This took some getting used to, but when the Choir came back together to sing in formation, the effect was immediate; the singers felt more confident standing together, but still sang with the commitment to the voice-parts, and the result was a fuller sound. The Choir will be singing the piece next month in Canterbury Cathedral, so it’s important that they grow accustomed to filling quite a large space…!

It’s customary, on workshop days, to do the latter part of the day in concert-mode, i.e. with the dress-code and performance folders that we will be using on the night; it’s a particularly effective means of focusing the Choir’s attention on the fact that they will soon be performing in public, and to start getting used to standing, holding ourselves as a group. (It also allows everyone to check they have the right clothing in the right colour…). It definitely creates a mock performance condition, as we head towards our first engagement, singing in the Nave of Canterbury Cathedral to over a thousand in the congregation in the University Carol Service next month.

Getting into performance mode

Getting into performance mode

The afternoon ended with the Choir learning a carol, Sleep My Jesu, written by Jamie W Hall as part of a seasonal initiative to raise money for Macmillan Cancer Care under the #choirsagainstcancer hashtag. The choir took the piece up very quickly, and half an hour later we recorded a performance as a means of participating in the nationwide project to raise money for this very worthy cause. Considering that this was only the fourth time we’d sung through the piece, and the second without the piano, the group picked this up very quickly indeed! (Find out more about the initiative or make a donation here).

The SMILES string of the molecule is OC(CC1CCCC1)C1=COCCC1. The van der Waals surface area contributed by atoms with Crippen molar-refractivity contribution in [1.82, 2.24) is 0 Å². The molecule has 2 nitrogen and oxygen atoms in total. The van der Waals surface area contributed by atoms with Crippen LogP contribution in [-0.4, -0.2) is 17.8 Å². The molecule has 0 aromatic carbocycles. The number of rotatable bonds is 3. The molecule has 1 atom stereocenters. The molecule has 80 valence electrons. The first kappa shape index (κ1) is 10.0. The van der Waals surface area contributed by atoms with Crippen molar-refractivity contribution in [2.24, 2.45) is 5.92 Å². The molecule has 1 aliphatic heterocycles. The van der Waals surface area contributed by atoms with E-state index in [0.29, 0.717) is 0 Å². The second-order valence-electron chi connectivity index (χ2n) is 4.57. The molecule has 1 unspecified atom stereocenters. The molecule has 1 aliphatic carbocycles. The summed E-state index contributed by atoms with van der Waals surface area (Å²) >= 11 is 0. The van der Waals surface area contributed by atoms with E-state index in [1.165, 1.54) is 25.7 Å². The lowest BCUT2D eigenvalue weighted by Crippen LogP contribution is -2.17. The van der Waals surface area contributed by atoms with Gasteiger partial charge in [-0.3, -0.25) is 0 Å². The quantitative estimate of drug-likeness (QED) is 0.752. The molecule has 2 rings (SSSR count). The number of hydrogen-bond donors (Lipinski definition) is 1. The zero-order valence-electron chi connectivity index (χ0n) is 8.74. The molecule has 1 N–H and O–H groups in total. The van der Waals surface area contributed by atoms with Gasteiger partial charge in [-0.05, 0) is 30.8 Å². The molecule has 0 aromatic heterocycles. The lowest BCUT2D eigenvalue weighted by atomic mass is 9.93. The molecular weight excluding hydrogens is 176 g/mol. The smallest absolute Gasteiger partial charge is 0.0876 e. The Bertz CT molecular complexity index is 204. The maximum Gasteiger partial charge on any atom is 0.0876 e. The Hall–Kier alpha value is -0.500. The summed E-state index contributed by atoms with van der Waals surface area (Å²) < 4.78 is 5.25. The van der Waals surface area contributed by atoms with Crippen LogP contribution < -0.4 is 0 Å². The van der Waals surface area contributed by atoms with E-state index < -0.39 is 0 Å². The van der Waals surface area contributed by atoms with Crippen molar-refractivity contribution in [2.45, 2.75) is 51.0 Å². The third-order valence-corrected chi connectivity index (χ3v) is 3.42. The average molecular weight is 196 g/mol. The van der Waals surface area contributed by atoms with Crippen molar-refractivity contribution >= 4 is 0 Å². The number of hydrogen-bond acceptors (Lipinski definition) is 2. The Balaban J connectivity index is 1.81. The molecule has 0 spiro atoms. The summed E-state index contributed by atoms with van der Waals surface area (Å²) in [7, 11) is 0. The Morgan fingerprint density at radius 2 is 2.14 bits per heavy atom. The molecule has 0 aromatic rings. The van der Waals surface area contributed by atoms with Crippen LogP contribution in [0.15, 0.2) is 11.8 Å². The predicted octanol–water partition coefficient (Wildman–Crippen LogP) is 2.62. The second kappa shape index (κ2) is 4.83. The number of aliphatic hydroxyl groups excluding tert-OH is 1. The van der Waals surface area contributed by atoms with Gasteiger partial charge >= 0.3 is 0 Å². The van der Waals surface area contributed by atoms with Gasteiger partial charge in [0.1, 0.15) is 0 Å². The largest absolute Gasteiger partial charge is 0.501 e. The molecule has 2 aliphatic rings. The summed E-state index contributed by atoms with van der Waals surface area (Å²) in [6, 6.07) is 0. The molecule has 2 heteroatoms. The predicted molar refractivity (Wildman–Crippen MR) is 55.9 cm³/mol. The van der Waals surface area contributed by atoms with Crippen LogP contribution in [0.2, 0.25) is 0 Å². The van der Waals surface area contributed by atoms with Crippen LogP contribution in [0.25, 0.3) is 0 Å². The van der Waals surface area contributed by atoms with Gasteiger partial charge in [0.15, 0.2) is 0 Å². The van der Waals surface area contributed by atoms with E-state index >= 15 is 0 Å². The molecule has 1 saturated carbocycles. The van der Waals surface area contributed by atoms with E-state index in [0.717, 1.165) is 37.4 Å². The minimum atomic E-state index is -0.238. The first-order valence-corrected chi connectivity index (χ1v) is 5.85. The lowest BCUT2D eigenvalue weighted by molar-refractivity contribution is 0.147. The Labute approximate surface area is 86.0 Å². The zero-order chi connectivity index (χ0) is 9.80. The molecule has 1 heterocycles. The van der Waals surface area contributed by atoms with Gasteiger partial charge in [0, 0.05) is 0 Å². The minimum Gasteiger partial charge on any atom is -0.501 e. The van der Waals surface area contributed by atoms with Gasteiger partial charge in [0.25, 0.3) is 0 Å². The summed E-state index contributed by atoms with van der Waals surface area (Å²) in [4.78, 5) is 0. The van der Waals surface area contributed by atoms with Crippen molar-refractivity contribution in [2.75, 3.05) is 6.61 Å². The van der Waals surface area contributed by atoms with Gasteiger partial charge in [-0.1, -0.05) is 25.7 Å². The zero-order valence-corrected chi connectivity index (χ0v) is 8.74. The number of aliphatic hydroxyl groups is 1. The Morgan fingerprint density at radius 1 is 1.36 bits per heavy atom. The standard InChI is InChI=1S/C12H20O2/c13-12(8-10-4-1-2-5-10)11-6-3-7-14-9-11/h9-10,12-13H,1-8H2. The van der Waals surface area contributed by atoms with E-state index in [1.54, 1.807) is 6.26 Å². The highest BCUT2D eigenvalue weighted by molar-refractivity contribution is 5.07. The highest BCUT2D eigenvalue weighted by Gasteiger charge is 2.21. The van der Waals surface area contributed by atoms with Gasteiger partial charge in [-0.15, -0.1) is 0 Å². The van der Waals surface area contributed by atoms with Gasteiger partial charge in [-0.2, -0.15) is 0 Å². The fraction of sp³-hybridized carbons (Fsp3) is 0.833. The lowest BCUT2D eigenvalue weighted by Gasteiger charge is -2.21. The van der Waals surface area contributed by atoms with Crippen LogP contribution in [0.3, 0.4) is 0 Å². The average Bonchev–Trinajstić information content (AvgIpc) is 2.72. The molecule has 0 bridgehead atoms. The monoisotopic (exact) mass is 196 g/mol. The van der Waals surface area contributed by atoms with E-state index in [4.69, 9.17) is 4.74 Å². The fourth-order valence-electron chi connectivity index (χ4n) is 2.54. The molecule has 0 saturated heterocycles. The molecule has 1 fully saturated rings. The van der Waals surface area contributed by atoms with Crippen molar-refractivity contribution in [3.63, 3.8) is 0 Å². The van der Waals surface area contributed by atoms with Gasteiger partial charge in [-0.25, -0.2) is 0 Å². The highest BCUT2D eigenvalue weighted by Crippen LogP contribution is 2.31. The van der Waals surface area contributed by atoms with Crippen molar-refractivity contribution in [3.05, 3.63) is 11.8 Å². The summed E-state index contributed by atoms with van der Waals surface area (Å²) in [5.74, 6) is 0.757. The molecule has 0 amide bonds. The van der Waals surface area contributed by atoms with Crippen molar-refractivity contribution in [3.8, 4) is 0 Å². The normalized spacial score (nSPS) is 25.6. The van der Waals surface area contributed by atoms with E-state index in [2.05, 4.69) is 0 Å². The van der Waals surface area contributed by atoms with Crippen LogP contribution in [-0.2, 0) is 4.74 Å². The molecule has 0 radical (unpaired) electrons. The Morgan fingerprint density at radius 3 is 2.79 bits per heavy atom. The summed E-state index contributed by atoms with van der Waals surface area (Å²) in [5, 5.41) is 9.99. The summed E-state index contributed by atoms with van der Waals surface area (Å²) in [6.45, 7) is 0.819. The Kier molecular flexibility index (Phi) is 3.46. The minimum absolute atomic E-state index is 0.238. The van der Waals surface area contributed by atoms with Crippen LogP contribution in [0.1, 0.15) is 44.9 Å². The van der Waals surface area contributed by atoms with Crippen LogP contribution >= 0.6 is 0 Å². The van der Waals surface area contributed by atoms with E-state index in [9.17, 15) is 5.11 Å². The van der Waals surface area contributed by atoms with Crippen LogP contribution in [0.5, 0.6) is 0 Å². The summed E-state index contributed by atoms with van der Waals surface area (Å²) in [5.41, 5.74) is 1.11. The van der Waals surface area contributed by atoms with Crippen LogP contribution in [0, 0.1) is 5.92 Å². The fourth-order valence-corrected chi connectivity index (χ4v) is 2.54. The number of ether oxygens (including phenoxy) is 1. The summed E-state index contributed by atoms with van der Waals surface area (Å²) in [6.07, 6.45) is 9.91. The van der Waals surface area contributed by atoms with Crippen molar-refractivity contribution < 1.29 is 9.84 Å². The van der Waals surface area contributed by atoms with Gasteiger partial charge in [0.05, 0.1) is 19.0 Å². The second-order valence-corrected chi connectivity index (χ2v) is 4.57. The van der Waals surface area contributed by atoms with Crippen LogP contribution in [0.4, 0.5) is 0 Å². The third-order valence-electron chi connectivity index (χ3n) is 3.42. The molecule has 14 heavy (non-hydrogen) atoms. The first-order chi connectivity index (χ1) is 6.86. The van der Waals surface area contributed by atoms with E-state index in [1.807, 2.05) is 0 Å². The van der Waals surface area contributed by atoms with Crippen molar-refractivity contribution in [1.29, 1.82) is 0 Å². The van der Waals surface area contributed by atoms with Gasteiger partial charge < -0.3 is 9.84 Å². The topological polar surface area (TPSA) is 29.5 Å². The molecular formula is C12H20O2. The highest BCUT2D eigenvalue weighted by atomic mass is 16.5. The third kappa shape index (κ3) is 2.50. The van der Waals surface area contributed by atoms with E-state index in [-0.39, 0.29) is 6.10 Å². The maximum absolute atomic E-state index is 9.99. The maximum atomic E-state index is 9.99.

My thanks to all the singers for their hard work on Saturday, and for giving up a large part of their weekend to rehearse; we all came away afterwards with the sense that we are really starting to find our feet as an ensemble. There’s still some way to go, but we are heading in the right direction…

A moment of frisson with Whitacre

There was a magical moment at the all-day Chamber Choir workshop on Saturday when, in a moment of ‘I can’t wait to try this’ recklessness, we ran the last two pages of Whitacre’s Lux Aurumque without the piano. We had literally just looked at the final section for the first time, exploring those chocolate-hued chords and sudden moment of harmonic brilliance in the change from minor to glorious major, resonant and rich chords of C#; and it was a moment of ‘Ok, let’s just see how we get on…’

And we tried it. And it worked. There was a moment’s awe-struck hush after the final chord had died away, and then a real sense of excitement hung in the air – this will be the moment which will end the first half of the Crypt concert in March, and what a poised moment on which to finish it. I’m sure I wasn’t the only one bearing an irrepresible grin across my face at that moment, either…

Matt B leads the Chamber Choir in music by William Byrd

Matt B leads the Chamber Choir in music by William Byrd

As is customary, we hold an all-day rehearsal early in the first term, in order to get to grips with a large amount of repertoire, build the momentum from the first rehearsal, and get the Choir to bond socially during the day during the breaks and over lunch. The student conductor, Matt, and I had carefully planned how we would use the day, and by the end of it – apart from two movements of the Brahms op.62 lieder – we aimed to have sung through everything in the Crypt programme, over these first two weeks.